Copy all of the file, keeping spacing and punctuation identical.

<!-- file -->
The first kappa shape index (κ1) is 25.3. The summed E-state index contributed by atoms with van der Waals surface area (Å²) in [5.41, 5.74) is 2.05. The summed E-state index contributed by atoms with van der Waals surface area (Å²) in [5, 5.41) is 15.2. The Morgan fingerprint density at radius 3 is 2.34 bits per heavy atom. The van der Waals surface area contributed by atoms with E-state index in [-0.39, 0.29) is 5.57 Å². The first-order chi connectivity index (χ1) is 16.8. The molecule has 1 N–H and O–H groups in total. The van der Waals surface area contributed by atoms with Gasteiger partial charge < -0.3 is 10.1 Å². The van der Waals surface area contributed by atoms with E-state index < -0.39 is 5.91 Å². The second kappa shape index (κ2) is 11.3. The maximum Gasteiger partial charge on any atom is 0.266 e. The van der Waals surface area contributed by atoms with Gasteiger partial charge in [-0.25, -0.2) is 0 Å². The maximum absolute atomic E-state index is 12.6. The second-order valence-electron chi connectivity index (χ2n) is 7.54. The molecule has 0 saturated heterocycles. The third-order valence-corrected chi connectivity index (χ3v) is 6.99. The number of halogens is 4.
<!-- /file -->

The first kappa shape index (κ1) is 25.3. The summed E-state index contributed by atoms with van der Waals surface area (Å²) in [5.41, 5.74) is 2.05. The summed E-state index contributed by atoms with van der Waals surface area (Å²) in [5, 5.41) is 15.2. The Morgan fingerprint density at radius 3 is 2.34 bits per heavy atom. The van der Waals surface area contributed by atoms with E-state index in [-0.39, 0.29) is 5.57 Å². The first-order chi connectivity index (χ1) is 16.8. The molecule has 1 N–H and O–H groups in total. The van der Waals surface area contributed by atoms with Gasteiger partial charge < -0.3 is 10.1 Å². The van der Waals surface area contributed by atoms with E-state index < -0.39 is 5.91 Å². The second kappa shape index (κ2) is 11.3. The maximum Gasteiger partial charge on any atom is 0.266 e. The van der Waals surface area contributed by atoms with Gasteiger partial charge in [-0.25, -0.2) is 0 Å². The maximum absolute atomic E-state index is 12.6. The second-order valence-electron chi connectivity index (χ2n) is 7.54. The molecule has 0 saturated heterocycles. The third-order valence-corrected chi connectivity index (χ3v) is 6.99. The number of halogens is 4.